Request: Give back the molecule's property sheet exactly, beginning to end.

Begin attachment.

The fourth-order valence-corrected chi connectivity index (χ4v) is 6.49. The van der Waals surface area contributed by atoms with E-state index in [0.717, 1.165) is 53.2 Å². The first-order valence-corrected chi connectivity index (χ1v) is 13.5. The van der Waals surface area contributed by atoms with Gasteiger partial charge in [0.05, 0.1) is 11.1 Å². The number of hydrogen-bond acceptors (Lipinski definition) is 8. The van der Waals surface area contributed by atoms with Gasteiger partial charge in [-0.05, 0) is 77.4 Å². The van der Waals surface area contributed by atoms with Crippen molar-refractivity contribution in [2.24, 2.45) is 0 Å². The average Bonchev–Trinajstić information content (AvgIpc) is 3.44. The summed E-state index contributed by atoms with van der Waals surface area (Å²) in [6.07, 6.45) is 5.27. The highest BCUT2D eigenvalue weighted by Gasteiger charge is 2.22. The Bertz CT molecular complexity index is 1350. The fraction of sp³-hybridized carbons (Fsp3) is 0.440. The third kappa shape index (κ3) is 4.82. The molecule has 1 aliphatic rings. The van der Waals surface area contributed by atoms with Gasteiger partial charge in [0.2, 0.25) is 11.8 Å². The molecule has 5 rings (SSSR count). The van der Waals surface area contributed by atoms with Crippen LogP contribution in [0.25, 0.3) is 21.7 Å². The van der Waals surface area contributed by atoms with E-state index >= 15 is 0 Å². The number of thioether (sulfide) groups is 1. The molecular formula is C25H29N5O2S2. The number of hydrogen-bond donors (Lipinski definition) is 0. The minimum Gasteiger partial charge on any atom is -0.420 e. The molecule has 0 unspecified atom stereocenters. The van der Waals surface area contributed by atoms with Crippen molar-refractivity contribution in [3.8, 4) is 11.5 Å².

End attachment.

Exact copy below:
The fourth-order valence-corrected chi connectivity index (χ4v) is 6.49. The van der Waals surface area contributed by atoms with E-state index in [0.717, 1.165) is 53.2 Å². The first-order valence-corrected chi connectivity index (χ1v) is 13.5. The van der Waals surface area contributed by atoms with Gasteiger partial charge in [0.05, 0.1) is 11.1 Å². The number of hydrogen-bond acceptors (Lipinski definition) is 8. The van der Waals surface area contributed by atoms with Gasteiger partial charge in [-0.05, 0) is 77.4 Å². The van der Waals surface area contributed by atoms with Crippen molar-refractivity contribution in [2.24, 2.45) is 0 Å². The average Bonchev–Trinajstić information content (AvgIpc) is 3.44. The summed E-state index contributed by atoms with van der Waals surface area (Å²) in [6.07, 6.45) is 5.27. The highest BCUT2D eigenvalue weighted by Gasteiger charge is 2.22. The Bertz CT molecular complexity index is 1350. The fraction of sp³-hybridized carbons (Fsp3) is 0.440. The third kappa shape index (κ3) is 4.82. The molecule has 1 aliphatic rings. The van der Waals surface area contributed by atoms with Gasteiger partial charge in [0.2, 0.25) is 11.8 Å². The molecule has 5 rings (SSSR count). The van der Waals surface area contributed by atoms with Crippen LogP contribution in [0.25, 0.3) is 21.7 Å². The van der Waals surface area contributed by atoms with E-state index >= 15 is 0 Å². The number of thioether (sulfide) groups is 1. The molecular formula is C25H29N5O2S2. The number of hydrogen-bond donors (Lipinski definition) is 0. The minimum Gasteiger partial charge on any atom is -0.420 e. The molecule has 0 unspecified atom stereocenters. The van der Waals surface area contributed by atoms with Crippen molar-refractivity contribution in [3.8, 4) is 11.5 Å².